Reviews of my three books: Modern Man: The Life of Le Corbusier, Architect of Tomorrow (New Harvest, 2014); Wrestling with Moses: How Jane Jacobs Took On New York’s Master Builder and Transformed the American City (Random House, 2009); and This Land: The Battle Over Sprawl and the Future of America (Johns Hopkins University Press, 2006)
Reviews & praise for Modern Man
|Modern Man: The Life of Le Corbusier, Architect of Tomorrow Library Journal Reviews, February 13, 2015
Modern Man, Briefly Noted, The New Yorker, February 2, 2015
Book review: Modern Man: The Life of Le Corbusier, The Washington Post, December 19, 2014
Top 10 Books 2015, Planetizen, December 9, 2014
Books for the design buff on your holiday list, San Francisco Chronicle, December 8, 2014
Gift guide: Books about architecture, San Francisco Chronicle, November 28, 2014
The Ecology of Modernism, The Economist, November 15, 2014
Journalist Flint (Wrestling with Moses) recounts the life and times of the legendary architect Charles-Édouard Jeanneret, aka Le Corbusier, and provides illuminating details of his most iconic projects. An introduction outlines the artist’s influences from his youth in the Swiss watchmaking village of La Chaux-de-Fonds where he learned to draw to his appreciation for the Athens Acropolis. From there, Flint explains Le Corbusier’s first foray into urban planning with the housing project Ville Contemporaire and his first major accomplishment, La Ville Savoye, a “flying saucer of a building” in suburban Poissy, France. This is followed by an in-depth examination of the artist through his work, including Unité d’Habitation in Marseilles and the church at Ronchamp with its stunning roof design. On Le Corbusier’s process, Flint delves into his five points of architecture, featuring “the essential ingredients of modernism” and the unit of measure he called the Modular. Flint does not idealize his subject, noting his infidelity, “remote and mercurial” personality, and relationships with Nazi sympathizers, but the bulk of this book focuses specifically on the architect’s résumé rather than the man himself. Flint is most insightful in the epilogue where he considers Le Corbusier’s complicated legacy, “widely reviled” by critics but also considered a prescient provider of solutions to urban overpopulation. Publishers Weekly
The life and work of an iconic modernist. In 1920, Swiss-born architect Charles-Edouard Jeanneret-Gris changed his name to Le Corbusier (1887-1965). The dramatic “single moniker,” writes journalist Flint (Wrestling with Moses: How Jane Jacobs Took On New York’s Master Builder and Transformed the American City, 2009, etc.), “signaled his break with the past…and the embrace of the modern.” The author ably chronicles Le Corbusier’s pursuit of the modern in designs that remained remarkably consistent during his long career. In villas, apartment complexes and public buildings, Le Corbusier conceived stark, concrete structures perched on concrete columns, with open-plan interiors swathed in natural light and containing minimalist furniture, such as the metal tubing and leather chairs designed by a member of his firm. His wife found the ambience dispiriting: It was like living in a hospital, she complained, or “a dissecting lab!” Some clients, although impressed by the theatricality of the imposing architecture, found living within its walls uncomfortable, especially in a villa that became inundated with water after every rain. Le Corbusier had grander ambitions than simply designing for wealthy clients. During World War II, he nimbly allied himself with the Vichy government, hoping to redesign Paris after the war’s destruction; in 1945, he easily—and with no repercussions—switched sides. He envisioned entire cities “with places and buildings for all human activities by which the citizens can live a full and harmonious life.” Constructed rigidly on a grid, with large spaces between buildings comprised of small modular apartments, the cities would include schools, shops and extensive roof gardens representing the natural landscape. Critics asserted that he was blind to people’s real lives and the interactions that created community, but Le Corbusier believed that well-designed density, “a repeatable urban form,” was the overriding need of the future. Flint’s life of “the original star architect” astutely captures Le Corbusier’s hubris and vulnerabilities and makes a persuasive case for his artistic significance. Kirkus Reviews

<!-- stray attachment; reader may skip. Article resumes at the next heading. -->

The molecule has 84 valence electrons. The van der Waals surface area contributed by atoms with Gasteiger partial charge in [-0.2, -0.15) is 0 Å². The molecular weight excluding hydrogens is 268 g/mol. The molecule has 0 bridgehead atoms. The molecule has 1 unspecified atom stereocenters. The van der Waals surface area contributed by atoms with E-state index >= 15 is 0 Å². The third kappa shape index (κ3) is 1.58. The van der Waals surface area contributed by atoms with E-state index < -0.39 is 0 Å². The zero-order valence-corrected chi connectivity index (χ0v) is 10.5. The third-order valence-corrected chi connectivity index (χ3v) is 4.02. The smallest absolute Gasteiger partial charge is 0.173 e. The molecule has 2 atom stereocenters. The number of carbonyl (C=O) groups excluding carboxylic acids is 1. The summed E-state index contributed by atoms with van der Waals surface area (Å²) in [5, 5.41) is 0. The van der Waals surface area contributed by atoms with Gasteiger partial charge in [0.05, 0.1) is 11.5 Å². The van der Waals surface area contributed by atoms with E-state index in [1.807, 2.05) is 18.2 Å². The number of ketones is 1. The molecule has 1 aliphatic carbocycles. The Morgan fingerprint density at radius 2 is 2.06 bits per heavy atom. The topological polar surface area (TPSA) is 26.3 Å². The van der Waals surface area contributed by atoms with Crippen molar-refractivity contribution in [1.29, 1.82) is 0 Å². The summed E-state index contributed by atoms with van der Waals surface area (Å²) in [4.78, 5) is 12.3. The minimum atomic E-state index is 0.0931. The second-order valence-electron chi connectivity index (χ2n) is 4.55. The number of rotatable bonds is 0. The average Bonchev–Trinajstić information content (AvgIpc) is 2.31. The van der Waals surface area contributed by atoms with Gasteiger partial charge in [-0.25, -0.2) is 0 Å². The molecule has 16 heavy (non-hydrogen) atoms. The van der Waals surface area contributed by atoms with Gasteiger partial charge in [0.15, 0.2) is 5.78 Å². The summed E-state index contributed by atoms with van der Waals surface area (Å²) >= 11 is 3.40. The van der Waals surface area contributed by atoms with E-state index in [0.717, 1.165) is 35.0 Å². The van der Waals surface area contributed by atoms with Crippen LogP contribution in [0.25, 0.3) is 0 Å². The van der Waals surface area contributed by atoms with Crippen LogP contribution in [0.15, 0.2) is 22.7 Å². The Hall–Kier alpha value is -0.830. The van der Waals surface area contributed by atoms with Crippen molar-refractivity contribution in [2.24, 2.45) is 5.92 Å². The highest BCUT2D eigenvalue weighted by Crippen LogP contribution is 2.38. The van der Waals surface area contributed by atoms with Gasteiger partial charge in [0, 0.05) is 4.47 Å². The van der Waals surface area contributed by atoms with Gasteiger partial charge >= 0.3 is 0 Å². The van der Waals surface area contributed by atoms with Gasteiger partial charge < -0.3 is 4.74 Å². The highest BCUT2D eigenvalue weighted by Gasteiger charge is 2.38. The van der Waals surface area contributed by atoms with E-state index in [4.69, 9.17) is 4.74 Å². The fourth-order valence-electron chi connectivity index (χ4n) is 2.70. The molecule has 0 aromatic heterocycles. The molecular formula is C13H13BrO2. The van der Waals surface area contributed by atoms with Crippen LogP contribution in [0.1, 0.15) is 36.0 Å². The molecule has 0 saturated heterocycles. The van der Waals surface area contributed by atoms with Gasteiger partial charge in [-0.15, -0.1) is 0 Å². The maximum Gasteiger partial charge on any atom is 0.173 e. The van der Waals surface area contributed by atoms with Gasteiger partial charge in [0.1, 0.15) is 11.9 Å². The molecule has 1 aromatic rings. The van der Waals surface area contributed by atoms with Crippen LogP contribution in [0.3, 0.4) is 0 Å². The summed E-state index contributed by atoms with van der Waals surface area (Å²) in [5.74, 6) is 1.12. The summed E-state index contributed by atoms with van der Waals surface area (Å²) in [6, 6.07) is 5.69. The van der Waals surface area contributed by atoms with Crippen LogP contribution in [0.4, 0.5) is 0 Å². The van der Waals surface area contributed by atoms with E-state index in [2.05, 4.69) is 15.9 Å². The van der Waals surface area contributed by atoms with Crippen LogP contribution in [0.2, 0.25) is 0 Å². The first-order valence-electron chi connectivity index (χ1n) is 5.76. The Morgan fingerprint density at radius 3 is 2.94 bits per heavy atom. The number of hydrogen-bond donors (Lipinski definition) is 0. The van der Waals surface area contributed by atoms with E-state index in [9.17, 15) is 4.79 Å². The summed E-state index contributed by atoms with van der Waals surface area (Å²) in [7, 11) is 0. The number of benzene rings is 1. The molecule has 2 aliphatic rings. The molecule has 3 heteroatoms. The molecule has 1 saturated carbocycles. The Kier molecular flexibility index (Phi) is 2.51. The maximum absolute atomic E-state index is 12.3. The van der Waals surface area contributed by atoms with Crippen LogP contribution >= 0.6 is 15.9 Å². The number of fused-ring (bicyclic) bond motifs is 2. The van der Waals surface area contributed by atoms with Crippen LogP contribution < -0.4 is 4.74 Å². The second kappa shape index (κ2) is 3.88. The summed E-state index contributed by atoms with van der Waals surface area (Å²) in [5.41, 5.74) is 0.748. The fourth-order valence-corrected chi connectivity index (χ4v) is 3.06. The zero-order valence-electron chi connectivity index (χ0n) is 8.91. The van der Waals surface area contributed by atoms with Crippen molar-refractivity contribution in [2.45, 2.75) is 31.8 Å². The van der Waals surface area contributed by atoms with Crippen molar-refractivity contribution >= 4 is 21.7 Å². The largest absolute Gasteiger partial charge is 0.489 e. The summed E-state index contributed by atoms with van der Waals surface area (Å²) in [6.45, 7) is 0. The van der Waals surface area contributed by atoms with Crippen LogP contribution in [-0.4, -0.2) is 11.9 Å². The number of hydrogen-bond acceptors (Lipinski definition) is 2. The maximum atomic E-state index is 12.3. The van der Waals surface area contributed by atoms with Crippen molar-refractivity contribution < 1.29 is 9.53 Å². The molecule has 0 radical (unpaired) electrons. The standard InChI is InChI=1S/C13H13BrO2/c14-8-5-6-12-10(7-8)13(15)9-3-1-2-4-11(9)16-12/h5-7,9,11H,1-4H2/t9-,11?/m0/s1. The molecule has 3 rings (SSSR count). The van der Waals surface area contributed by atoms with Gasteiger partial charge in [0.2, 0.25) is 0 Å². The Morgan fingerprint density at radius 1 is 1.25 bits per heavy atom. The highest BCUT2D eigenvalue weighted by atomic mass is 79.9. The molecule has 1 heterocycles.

Engrossing and insightful, Modern Man is as much a wonderfully readable, intimate profile of Le Corbusier as it is a lively narrative about the whole notion of modernity.
Anthony Flint has given us a vision of Le Corbusier that his subject might well have designed, with powerful research underpinning sleek, bold insights….An extraordinary guidebook to the world around us and the world we may yet inherit.
We know so much about Le Corbusier the theorist, and so little about Corbu the man. In Modern Man, Flint puts real flesh and blood on the most influential and enigmatic architect of the 20thCentury, and the times that made him.